PATH targets community issues

Activists hope to influence officials on transportation, housing, youths


A new community-based organization hopes to be an influential force in Howard County, focusing on transportation, housing and youth issues.

People Acting Together in Howard attracted more than 400 visitors to its first open session Sunday night at St. Augustine Church in Elkridge.

And with this being an election year, public officials and would-be officeholders were in attendance as well. They included several Howard members of the Maryland General Assembly and some members of the Howard County Council, including Councilman Guy Guzzone.

FOR THE RECORD - Carletta Allen was misidentified in a June 14 Howard Sun article, "PATH targets community issues." Allen is pastor at Locust United Methodist Church in Columbia. The Sun regrets the error.

"We certainly look forward to working with you and [to] the pressure you're going to put on us," Guzzone said with a chuckle as he introduced himself to the crowd.

During the summer, PATH, which comprises more than 40 mostly religious institutions, plans to get down to specifics. The organization has formed 12- to 20-person action teams for each issue it will target - transportation, housing and youth concerns.

As a first step, one-on-one meetings will be held with community members to hear their concerns. Then, group meetings will be scheduled with the same purpose.

"After talking to people, what needs to be addressed about the issues begins to surface," said the Rev. Carletta Allen, pastor at St. Luke United Methodist Church in Sykesville and a PATH leader.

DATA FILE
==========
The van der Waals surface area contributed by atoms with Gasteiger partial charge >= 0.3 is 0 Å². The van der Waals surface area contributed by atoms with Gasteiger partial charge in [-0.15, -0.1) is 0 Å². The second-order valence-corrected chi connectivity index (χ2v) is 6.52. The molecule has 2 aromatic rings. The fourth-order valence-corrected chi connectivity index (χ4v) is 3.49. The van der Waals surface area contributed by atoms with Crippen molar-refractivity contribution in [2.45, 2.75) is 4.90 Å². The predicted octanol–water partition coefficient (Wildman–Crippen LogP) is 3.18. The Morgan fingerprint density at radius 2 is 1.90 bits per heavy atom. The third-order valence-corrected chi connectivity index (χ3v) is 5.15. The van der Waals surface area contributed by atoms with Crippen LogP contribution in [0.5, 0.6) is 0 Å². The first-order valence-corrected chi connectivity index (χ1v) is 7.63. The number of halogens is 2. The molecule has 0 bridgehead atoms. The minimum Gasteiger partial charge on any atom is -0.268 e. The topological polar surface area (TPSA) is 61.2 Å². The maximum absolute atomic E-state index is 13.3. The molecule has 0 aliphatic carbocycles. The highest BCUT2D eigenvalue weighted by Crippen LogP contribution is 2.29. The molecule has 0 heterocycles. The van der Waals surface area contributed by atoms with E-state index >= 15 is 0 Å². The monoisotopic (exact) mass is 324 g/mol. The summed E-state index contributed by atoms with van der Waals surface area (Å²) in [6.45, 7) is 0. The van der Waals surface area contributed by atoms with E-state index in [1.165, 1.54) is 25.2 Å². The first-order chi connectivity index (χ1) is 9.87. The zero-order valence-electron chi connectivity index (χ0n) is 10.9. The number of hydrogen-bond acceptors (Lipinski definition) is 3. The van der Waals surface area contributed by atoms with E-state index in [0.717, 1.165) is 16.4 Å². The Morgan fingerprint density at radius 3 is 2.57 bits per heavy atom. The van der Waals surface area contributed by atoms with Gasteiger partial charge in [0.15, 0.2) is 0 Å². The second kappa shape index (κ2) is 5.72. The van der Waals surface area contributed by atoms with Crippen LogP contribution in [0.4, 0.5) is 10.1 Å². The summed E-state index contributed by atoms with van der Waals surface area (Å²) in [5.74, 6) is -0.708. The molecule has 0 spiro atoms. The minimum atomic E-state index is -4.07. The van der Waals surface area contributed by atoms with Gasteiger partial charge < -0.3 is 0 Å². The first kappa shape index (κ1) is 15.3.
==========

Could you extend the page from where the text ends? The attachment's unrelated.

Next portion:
PATH will use the information to form proposals to be presented to the public at its next assembly on Oct. 8.

"We're going to invite candidates to come before us and listen to our platform, and ask them if they will support us," said PATH's lead organizer, Hector Rodriguez.

The group will not endorse any candidates. Instead, its leaders say, it seeks accountability and action to deal with its issues of interest.

"This group can bring a more balanced approach to things because it brings up issues that affect the voiceless," said Councilman Ken Ulman, a Democratic candidate for county executive.

He added: "Getting people active and to participate can absolutely influence the outcome of the upcoming elections."

Council chairman and Republican candidate for county executive Christopher J. Merdon was also in attendance, as was Harper's Choice Middle School Principal C. Stephen Wallis, who is seeking enough signatures to run as an independent for county executive.

For 81-year-old Ruth Watkins, who has complained about transportation issues in the county, having support from a large community organization will be helpful.

"If you have a group like that behind you," she said, "it's safety in numbers. Then it's not just that same old woman calling and complaining."

Baltimore Sun Articles
Please note the green-lined linked article text has been applied commercially without any involvement from our newsroom editors, reporters or any other editorial staff.